Chicago Police said Tuesday that 53 people are in custody as part of “Operation FaceBOOKED,” a two-year operation to infiltrate secret groups selling drugs and guns on Facebook.
Interim superintendent Charlie Beck announced the mass arrests at a news conference Tuesday and took aim at Facebook’s privacy policies, which he said facilitated the practice.
“Today’s announcement will help educate everyone on how some of these dangerous weapons are being sold, and how social media conglomerates like Facebook are encouraging this type of illegal activity by turning a blind eye in the name of member privacy,” he said.
The investigation began in December 2017 when an informant told police drugs and weapons were regularly sold on these private groups on Facebook, according to First Deputy Superintendent Anthony Riccio. The private groups are unsearchable, effectively making them invisible to anyone not invited in, he explained.
“Facebook claims to monitor these groups but CPD detectives have labeled these private hidden sites as a version of the dark web that is more accessible to everyday users,” Riccio said.
Sixty-five people were targeted and identified in the operation, and of those, 53 are in custody and two have active arrest warrants as a result of the investigation. Police recovered seven weapons — four handguns, two shotguns and a high-powered rifle — totaling about $4,100 and 23 types of narcotics totaling about $105,000, Riccio said.
Facebook says on its site that the sale or trade of firearms between individuals is not allowed.
“Illicit drug and firearms sales have no place on our platform. We remove content and accounts that violate our policy and catch over 97% of drug sale content and over 93% of the firearms sales content we remove before it is reported to us,” said Sarah Pollack, a Facebook spokeswoman.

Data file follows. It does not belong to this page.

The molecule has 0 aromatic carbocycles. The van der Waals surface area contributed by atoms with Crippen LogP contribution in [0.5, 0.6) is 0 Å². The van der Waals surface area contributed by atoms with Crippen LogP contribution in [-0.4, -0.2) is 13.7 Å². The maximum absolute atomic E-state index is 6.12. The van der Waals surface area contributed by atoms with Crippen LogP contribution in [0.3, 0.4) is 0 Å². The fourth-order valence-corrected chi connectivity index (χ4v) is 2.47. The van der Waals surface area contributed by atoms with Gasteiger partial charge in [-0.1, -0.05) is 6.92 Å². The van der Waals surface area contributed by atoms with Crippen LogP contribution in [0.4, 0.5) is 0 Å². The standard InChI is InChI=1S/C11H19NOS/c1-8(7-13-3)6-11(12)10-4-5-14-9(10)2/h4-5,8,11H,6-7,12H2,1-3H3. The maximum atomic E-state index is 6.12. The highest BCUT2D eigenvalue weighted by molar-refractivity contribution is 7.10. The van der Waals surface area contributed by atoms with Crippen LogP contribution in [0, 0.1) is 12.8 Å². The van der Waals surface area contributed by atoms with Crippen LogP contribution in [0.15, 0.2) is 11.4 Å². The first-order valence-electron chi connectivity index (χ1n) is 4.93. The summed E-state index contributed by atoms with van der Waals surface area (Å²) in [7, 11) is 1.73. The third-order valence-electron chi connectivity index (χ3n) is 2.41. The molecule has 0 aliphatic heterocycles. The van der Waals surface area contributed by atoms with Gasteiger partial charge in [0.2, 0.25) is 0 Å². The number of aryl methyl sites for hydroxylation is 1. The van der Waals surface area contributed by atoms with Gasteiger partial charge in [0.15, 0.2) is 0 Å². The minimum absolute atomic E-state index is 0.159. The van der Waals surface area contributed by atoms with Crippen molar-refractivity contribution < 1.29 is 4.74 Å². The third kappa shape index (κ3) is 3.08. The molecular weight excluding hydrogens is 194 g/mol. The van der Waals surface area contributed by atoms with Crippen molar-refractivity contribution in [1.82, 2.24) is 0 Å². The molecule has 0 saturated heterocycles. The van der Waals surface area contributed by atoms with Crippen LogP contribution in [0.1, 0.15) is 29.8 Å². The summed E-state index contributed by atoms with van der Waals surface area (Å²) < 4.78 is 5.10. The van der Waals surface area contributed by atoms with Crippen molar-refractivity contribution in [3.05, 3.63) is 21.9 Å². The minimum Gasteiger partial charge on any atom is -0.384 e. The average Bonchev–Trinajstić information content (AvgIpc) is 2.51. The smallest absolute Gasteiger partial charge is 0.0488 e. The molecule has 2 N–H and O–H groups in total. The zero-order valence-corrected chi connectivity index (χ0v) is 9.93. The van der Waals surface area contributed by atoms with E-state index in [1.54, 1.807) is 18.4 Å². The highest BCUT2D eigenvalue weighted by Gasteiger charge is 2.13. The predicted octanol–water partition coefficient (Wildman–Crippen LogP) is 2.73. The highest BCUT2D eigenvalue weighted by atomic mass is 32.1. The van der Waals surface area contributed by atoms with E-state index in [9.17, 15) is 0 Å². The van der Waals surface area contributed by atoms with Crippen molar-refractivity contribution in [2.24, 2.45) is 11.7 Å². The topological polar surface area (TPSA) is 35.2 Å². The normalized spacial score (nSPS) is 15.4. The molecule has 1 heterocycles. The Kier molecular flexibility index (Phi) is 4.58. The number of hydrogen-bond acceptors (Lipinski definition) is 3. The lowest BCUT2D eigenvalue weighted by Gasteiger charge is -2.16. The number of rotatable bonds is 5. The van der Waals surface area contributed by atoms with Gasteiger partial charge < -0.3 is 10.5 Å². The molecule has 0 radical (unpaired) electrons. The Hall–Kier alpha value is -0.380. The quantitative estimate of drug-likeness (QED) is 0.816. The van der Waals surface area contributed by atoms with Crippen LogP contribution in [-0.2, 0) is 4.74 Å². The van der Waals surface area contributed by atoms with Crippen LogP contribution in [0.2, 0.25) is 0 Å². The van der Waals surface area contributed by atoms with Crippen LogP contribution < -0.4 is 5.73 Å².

“We’ve had productive conversations with Mayor (Lori) Lightfoot’s office about promoting public safety in Chicago and look forward to continuing them. We remain ready to quickly respond to valid legal process from the Chicago Police Department in order to prosecute those who break the law and refer any matters involving credible threats to prevent harm.”
One of the men arrested Monday was arrested in 2017 in a previous Chicago Police investigation of Facebook, Riccio said.
He said Facebook has agreed to shut down the groups but refuses to block the individual members.
“Facebook often cites privacy concerns when they’re confronted with the facts of our investigation,” he said. “The truth is, Facebook is harboring criminals. These criminals know how to use the privacy Facebook affords them, and they profit from the sale of drugs and dangerous guns.”
In addition, Chicago Police slammed the social media giant for banning undercover police profiles with false information. Under its authenticity policy, Facebook says fake accounts are not allowed.
“I think that Facebook needs to recognize that all of us have an obligation to keep each other safe,” Beck, the interim superintendent, said. “Another person’s rights have to stop when the safety of another individual comes in jeopardy, and that’s what laws are all about.”